On May 15th, Mexico Teacher's Day, in the capital city of Mexico, the "Distrito Federal," I took part in a training workshop for Environment volunteers with Peace Corps Mexico. Our Environment program's main agency partner is the SEMARNAT agency (Secretary of Environment and Natural Resources), which is an umbrella to several Environment agencies, such as CONANP (Protected Natural Areas Commission). Our workshop was hosted by CONANP, specifically to orient our volunteers in the types of programs offered by this incredibly important institution.

CONANP can be compared to the U.S. National Parks Service, but has distinct difference with its U.S. analog in that its jurisdiction (for lack of a better word)—let's say relationship with community members within natural protected areas—is distinctly different from the U.S. NPS.  Most Protected Areas—except for a select small few—are not separate from residential lands—they're regularly inhabited by thousands of people who maintain their normal activities inside the protect areas and reserves. Thus, this greatly changes the nature of the national and local Natural Areas Management strategies, as well as the day-to-day interaction with people residing within Natural Protected Area boundaries. There is relatively little enforcement of conservation laws, and the residents of Natural Areas are often marginalized economically and even culturall. This, as well as the history of the peoples of these lands, combined with the fact that CONANP is a sorely underfunded agency in general, poses unique challenges for staff working in the area of sustainable economic development within protected areas.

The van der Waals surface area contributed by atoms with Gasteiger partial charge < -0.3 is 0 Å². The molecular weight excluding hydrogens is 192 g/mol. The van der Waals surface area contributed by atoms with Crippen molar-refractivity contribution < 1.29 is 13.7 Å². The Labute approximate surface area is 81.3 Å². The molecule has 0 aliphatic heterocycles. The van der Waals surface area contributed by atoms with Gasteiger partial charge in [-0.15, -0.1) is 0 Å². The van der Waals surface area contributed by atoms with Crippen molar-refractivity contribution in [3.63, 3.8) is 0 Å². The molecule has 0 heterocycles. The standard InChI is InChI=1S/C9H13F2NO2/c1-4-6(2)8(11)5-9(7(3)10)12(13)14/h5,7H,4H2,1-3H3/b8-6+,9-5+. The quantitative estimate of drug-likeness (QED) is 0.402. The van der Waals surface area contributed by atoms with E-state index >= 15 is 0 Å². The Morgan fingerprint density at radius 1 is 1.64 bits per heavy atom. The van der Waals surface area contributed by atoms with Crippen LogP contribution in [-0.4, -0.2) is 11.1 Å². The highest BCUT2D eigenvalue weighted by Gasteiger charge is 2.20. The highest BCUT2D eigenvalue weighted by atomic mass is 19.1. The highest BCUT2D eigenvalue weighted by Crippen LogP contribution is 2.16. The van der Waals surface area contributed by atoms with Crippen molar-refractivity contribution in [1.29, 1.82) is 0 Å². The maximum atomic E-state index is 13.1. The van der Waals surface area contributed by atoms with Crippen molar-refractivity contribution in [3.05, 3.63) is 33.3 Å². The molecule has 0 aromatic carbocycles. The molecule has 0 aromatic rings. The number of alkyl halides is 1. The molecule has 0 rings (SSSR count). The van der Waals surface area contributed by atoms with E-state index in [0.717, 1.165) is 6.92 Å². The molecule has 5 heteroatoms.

We heard from many veterans in the conservation field in Mexico who met with us that day, and in particular, we heard a talk given by staff who directs a department for economic opportunities in sustainable development. His words inspired a lot of reflection and thought on my part, and the below musings are what subsequently tumbled out through my pen as a result:


I remember a long time ago (nine years, to be exact), before I first came to Mexico, when I had a grand vision of the types of things I'd be able to do here. Ideas of things I'd be able to accomplish as a win for conservation and education. And then I arrived to reality.